Since this EP was initially released in early 1994 and PT is not particularly the kind of band who "stands still", but rather progresses it makes sense this album sounds very different from their later albums like "In Absentia" and "Deadwing". I love the way PT has progressed itself as a band over the years and like all their albums. For anyone who preferred PT in their early years (bigger influence of Pink Floyd is certainly noticeable) I would strongly advise to listen to and enjoy the 30 minutes of, mostly instrumental, magnificent space rocking music!

This EP has five tracks on it and each song is definitely worth one firm star, hence I am also rating it five stars like all the previous reviewers of this marvellous EP.

Review by ZowieZiggy
4 stars Fortunately, for the PT fans, this EP has been integrated into the remastered verson of "Up The Downstairs". Not that this is a masterpiece but most of the songs are valuable.

The opening is somewhat weak : purely experimental during its starting phase; but it will nicely evolve thanks to some brilliant guitar riffs (but this will be a constant in this EP).

A fully Floydian "Joke's OnYou" follows. Slow and hard tempos are mixed. Acoustic / electric. Such a great combination. These guys are really amazing. Do remember that these tracks are only left-overs from the "Up The Downstairs" sessions ...

For those of you who are orphans of the early Floyd space music, "Rainy Taxi" will get you there. Nice keyboards, almost experimental music to start, and so beautiful after the first half. This is a song for all the "ASOS" lovers to which I damned belong. When you listen to this organ, it's almost like hearing Wright's ones. This is a brilliant song. A highlight. One of their most achieved song so far. IMHHO (humble and HONEST opinion). Sensible, full of humanity (?), wonderful.

I just can not understand that it didn't make the original album. Such a fantastic song ! By far the best one available on this EP.

The long "Yellow Hedgerow Dreamscape" will also transport you into some wonderful moment. I am just found of the middle section and the extraordinary guitar break. So passionate, even wild, hypnotic. Another fantastic psyche tune. I just love this type of music. The closing part is just incredible. Such a great rhythm. Another great PT song, no doubt.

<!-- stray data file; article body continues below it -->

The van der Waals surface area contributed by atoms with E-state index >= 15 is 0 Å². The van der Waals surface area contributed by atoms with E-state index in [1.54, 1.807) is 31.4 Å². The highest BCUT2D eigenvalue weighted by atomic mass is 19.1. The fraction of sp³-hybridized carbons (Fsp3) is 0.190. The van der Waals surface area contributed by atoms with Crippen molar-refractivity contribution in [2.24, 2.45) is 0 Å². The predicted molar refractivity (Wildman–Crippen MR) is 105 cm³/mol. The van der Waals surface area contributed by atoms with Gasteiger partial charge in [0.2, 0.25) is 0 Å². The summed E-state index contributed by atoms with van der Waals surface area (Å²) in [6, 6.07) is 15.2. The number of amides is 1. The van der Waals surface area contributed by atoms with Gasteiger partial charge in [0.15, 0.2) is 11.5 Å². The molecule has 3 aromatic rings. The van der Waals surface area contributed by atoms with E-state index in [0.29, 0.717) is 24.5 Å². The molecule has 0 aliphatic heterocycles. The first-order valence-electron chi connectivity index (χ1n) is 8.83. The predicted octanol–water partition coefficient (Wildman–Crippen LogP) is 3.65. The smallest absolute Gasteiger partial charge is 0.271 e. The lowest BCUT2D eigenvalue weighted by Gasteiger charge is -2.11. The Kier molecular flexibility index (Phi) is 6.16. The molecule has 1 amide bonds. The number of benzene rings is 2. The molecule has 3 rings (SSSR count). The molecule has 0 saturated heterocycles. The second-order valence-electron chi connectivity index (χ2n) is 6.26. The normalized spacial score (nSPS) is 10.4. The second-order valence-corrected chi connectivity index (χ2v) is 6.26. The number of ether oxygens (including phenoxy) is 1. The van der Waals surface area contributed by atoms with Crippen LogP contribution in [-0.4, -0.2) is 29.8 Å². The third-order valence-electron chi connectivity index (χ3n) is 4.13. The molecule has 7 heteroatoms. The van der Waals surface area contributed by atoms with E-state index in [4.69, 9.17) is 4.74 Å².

This work is a great add-on to "Up The Downstairs". But even as such it is a very good snapshot on PT's music. Four stars.

Review by Prog Leviathan
3 stars Another hidden pleasure in PT's extensive library featuring the solid grooves and atmospheric class of "Up the Downstair". The instrumental introduction is a dreamy delight, while most of the other songs hearken back to Wilson's early sound on "Sunday of Life". As a whole they lack the punch heard of "Up the Downstair" and deliver their pleasures through heaping doses of well composed textures and ambience-- with the occasional cameo of a guitar solo to spice it up; not as memorable as "UTDStair" though.

A great companion piece now included in the re-release of "Up the Downstair", and worth tracking down in its own right for the completions.

Songwriting: 3 Instrumental Performances: 3 Lyrics/Vocals: 3 Style/Emotion/Replay: 4

Review by russellk
3 stars Anyone who buys the 2005 reissue of 1993's 'Up The Downstair' gets this album as a bonus. Unlike most bonuses, this is a genuine treasure, 30 minutes of space rock deliciousness. Until 2005 it was available on its own, providing perhaps a lesser value.

All five tracks are strong without being outstanding. 'Cloud Zero' opens with a light, almost funky beat, backed by sparkling synths and WILSON's busy guitar glissades. 'The Joke's On You' sounds like the demo for a more recent PORCUPINE TREE song, with its emphasis on acoustic guitar: it could, with some work, have occupied a place on the latter half of any late 90s PT disc along with the slower, more contemplative tracks WILSON tends to leave to the ends of his albums. 'Navigator' is all synths, guitar effects and an odd, jerky beat, an interlude piece. 'Rainy Taxi' is the undoubted highlight of the record and almost worthy of a place on 'Up The Downstair' had one been available. RICK WRIGHT-like keyboards suffuse your speakers, seemingly randomly at first, but building slowly into a magnificent soundscape that reminds you why you love this genre so much. 'Yellow Hedgerow Dreamscape' is apparently a live reworking of a track originally from WILSON's first cassette, 'Tarquin's Seaweed Farm', itself a shorter version of the full 20 minutes available on yet another PT issue ... confused yet? A suitable closer, with menacing bass and percussion added to the mix of synths and guitars, but I find myself a little annoyed by the way the beat is sped up near the end.

This is clearly a collection of leftovers. There's no real shape to the record, no special care given to placement of tracks apart from the placement of YHD at the end. It's certainly not essential, but like any unexpected present, very welcome as a bonus.